Recent Decision – Settlement of Assets in Underlying LLC

Recent Decision – Settlement of Assets in Underlying LLC


A recent case in the Cook Islands High Court is of interest to legal advisers establishing asset protection trusts in the Cook Islands.

In brief the facts are as follows. In 2020 X transferred cash (Funds) to an account opened in the US by a US LLC. A Cook Islands trust was then established and the membership interests in the US LLC were transferred to the Cook Islands trust. An account was then opened for the US LLC with CSB and the funds were transferred to that CSB account.

IN 2022 X was arrested on criminal charges of defrauding a group of investors. Freeze orders were issued by a US court over the proceeds of the alleged fraud as well as over X’s personal assets. Following receipt of a Suspicious Transaction Report, the Cook Islands regulatory body (FIU) also froze the Funds held by the LLC in the CSB account.

The liquidators appointed for the investors entity then issued civil proceedings in the Cook Islands Court. The proceedings were issued against the US LLC based on a cause of action for moneys had and received, a personal restitutionary remedy relying on the concept of unjust enrichment. This cause of action normally applies to stolen property and requires only receipt of money by a defendant who has no right to retain it or who has improperly disposed of it. The only defence to this cause of action is that of a change of position. A holder of stolen money is personally liable to the one whose money is stolen unless a bona fide purchaser without notice.

The plaintiff joined the trustee of the trust as a defendant but argued that while the Funds were assigned to the LLC, there was no assignment of the Funds to the trust. For this reason the plaintiff argued that the trustee had no standing to defend the action against the LLC and that the protective provisions of the International Trusts Act did not apply.

The Court issued a number of preliminary judgments, in one of which it set out the issues to be addressed for the trustee to establish standing to defend the action against the LLC. Senior legal advice determined the trustee’s interest was limited to membership of the LLC and that it lacked standing to defend the action against the LLC. The trustee was required to take a neutral position in the proceedings against the LLC and abide by the decision of the Court.

The Court issued a judgment in favour of the plaintiffs for the Funds held to the credit of the LLC in the CSB account.

The important issues to be taken from this case are;

a) The time limits and other protective provisions of the ITA apply to protect a transfer of assets to a trust. They may not apply to protect a transfer of assets to an intermediary entity such as a LLC.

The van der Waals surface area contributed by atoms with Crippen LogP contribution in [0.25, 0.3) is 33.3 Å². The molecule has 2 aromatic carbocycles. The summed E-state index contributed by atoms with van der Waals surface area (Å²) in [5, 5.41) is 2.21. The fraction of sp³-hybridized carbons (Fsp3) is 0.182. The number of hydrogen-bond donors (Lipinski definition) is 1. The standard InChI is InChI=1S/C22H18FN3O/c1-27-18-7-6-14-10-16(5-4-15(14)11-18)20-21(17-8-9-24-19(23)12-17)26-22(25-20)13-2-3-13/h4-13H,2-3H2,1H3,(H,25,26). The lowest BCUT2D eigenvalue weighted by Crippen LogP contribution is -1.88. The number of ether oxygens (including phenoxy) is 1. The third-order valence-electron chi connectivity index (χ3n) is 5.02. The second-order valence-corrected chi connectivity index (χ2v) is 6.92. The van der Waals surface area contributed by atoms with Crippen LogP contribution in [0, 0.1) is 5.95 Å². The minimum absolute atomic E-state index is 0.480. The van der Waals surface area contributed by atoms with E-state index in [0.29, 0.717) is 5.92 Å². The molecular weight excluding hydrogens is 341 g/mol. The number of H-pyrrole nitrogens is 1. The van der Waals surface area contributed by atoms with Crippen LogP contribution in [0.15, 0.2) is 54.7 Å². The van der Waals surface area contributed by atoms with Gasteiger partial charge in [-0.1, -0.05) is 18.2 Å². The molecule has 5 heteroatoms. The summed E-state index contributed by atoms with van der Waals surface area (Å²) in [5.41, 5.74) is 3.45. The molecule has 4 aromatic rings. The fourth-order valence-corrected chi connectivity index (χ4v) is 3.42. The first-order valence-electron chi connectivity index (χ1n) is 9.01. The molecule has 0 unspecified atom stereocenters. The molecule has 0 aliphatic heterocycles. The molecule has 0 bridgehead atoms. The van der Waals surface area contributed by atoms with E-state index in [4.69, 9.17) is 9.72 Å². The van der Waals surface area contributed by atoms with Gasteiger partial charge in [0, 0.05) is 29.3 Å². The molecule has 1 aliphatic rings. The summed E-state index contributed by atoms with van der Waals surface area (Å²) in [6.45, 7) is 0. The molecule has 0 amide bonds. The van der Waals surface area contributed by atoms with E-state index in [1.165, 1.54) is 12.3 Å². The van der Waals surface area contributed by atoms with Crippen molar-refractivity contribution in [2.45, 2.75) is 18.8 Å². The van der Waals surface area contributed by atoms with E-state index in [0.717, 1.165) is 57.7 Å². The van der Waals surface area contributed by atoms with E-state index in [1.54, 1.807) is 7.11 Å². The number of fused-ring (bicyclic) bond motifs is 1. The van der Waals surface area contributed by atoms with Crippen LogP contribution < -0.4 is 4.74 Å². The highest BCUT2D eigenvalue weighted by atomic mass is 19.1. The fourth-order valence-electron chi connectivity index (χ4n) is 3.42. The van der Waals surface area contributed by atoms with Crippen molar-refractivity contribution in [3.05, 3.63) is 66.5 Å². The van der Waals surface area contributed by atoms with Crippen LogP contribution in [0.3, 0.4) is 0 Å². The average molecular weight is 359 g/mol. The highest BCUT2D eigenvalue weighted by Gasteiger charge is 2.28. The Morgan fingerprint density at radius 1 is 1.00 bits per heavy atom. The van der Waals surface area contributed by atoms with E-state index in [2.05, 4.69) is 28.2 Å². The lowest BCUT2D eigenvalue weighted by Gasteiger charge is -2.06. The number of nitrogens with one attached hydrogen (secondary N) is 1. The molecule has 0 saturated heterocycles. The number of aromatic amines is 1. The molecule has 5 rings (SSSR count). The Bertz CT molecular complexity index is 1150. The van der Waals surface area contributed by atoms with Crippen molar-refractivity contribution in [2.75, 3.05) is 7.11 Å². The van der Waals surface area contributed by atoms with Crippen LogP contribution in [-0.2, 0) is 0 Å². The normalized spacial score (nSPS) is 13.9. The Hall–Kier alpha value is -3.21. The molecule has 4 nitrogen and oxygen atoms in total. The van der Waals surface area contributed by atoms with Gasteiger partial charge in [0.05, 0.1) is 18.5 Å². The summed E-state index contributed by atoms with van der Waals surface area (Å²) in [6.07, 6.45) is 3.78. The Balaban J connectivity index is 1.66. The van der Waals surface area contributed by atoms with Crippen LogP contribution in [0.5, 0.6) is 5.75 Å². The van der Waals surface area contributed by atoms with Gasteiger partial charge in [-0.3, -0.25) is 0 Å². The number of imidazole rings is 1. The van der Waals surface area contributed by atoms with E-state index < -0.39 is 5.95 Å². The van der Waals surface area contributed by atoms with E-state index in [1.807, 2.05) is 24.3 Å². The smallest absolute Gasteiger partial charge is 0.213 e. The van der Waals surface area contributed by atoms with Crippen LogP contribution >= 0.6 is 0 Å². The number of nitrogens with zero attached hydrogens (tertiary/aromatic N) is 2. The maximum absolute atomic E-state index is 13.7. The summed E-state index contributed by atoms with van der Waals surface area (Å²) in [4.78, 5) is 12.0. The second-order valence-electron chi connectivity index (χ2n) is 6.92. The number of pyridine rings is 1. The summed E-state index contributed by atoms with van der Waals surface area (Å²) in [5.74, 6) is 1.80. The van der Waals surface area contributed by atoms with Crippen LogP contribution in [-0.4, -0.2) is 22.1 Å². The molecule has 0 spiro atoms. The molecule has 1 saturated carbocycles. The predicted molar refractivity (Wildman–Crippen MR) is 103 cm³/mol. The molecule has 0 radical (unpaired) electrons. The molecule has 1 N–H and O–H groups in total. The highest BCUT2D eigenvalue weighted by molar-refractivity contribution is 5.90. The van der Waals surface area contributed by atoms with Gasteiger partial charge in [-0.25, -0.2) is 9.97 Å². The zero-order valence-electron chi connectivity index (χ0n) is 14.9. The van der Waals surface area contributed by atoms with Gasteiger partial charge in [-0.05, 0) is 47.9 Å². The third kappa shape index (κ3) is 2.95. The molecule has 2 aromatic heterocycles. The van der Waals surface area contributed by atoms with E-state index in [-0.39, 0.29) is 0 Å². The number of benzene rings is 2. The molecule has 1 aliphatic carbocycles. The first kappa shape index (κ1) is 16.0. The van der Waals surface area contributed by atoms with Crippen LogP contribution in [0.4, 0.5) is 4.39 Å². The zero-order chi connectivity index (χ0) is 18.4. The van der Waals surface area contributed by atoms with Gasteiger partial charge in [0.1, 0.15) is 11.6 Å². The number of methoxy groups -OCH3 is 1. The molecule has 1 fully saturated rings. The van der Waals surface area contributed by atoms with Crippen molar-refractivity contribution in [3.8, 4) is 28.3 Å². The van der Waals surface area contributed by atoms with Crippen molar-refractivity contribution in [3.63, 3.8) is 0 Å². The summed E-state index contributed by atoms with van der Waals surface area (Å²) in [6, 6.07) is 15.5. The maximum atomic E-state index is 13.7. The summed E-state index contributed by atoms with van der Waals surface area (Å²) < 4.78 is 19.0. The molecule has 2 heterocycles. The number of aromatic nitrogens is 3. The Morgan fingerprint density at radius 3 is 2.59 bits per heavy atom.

b) Where assets are held by a LLC, a trustee may not have standing to defend an action brought against the LLC, even though the LLC is owned by the trust.

c) Likewise, unless the assets are distributed by the LLC to the trust before freezing orders are issued, the provisions of the ITA protecting trust assets against freezing orders may not apply.

d) If a freezing order is issued against funds held by a LLC then the trustee may not have standing to apply to the Court for orders to release funds to the trustee’s costs of defending the claim or to maintain the settlors financial obligations.

T&F recognises that for various reasons it is often impractical to transfer assets direct to a trust and then on to an intermediary entity. In these situations, therefore T&F advises clients;

1. to have the trustee form a special purpose LLC to hold the assets, (rather than use an existing LLC or an LLC formed by the settlor)

2. to have the trustee, the settlor and the LLC enter into a 3-way agreement deeming the transfer of assets to the LLC to be;

(a) a transfer by way of a gift to the trust, and

(b) a transfer by way of either loan or subscription for membership interests from the trust to the LLC.

3. alternatively, the LLC can be formally appointed as a nominee for the trustee.

4. where litigation is anticipated, if it is not practical to liquidate the LLC and distribute its assets to the trust, then it is important to ensure that at least sufficient funds to mount a defence are distributed by the LLC to the trustee for this purpose.

© 2023 Reuben Tylor BA.LLB,
Director, Trustees & Fiduciaries (Cook Islands) Ltd

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